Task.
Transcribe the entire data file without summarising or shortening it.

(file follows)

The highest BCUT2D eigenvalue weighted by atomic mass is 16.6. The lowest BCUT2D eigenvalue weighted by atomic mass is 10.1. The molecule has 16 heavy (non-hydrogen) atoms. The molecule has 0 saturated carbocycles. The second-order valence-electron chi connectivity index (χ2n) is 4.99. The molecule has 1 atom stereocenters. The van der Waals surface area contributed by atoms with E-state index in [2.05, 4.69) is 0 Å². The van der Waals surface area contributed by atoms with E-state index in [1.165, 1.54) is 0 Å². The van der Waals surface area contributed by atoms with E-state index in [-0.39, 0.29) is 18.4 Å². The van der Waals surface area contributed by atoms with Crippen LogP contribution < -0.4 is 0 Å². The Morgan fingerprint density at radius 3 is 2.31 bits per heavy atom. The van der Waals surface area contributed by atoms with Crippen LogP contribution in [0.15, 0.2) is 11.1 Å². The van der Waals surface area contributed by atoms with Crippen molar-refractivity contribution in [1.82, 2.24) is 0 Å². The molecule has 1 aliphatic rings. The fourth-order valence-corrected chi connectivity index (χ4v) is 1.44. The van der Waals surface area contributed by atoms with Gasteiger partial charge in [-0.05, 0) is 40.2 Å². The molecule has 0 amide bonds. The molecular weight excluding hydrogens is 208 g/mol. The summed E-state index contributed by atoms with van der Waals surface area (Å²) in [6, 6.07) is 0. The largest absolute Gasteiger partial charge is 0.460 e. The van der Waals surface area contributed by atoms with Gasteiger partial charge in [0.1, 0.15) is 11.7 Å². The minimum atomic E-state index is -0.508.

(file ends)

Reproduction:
The highest BCUT2D eigenvalue weighted by atomic mass is 16.6. The lowest BCUT2D eigenvalue weighted by atomic mass is 10.1. The molecule has 16 heavy (non-hydrogen) atoms. The molecule has 0 saturated carbocycles. The second-order valence-electron chi connectivity index (χ2n) is 4.99. The molecule has 1 atom stereocenters. The van der Waals surface area contributed by atoms with E-state index in [2.05, 4.69) is 0 Å². The van der Waals surface area contributed by atoms with E-state index in [1.165, 1.54) is 0 Å². The van der Waals surface area contributed by atoms with E-state index in [-0.39, 0.29) is 18.4 Å². The van der Waals surface area contributed by atoms with Crippen LogP contribution < -0.4 is 0 Å². The Morgan fingerprint density at radius 3 is 2.31 bits per heavy atom. The van der Waals surface area contributed by atoms with Crippen LogP contribution in [0.15, 0.2) is 11.1 Å². The van der Waals surface area contributed by atoms with Crippen molar-refractivity contribution in [1.82, 2.24) is 0 Å². The molecule has 1 aliphatic rings. The fourth-order valence-corrected chi connectivity index (χ4v) is 1.44. The van der Waals surface area contributed by atoms with Gasteiger partial charge in [-0.05, 0) is 40.2 Å². The molecule has 0 amide bonds. The molecular weight excluding hydrogens is 208 g/mol. The summed E-state index contributed by atoms with van der Waals surface area (Å²) in [6, 6.07) is 0. The largest absolute Gasteiger partial charge is 0.460 e. The van der Waals surface area contributed by atoms with Gasteiger partial charge in [0.1, 0.15) is 11.7 Å². The minimum atomic E-state index is -0.508.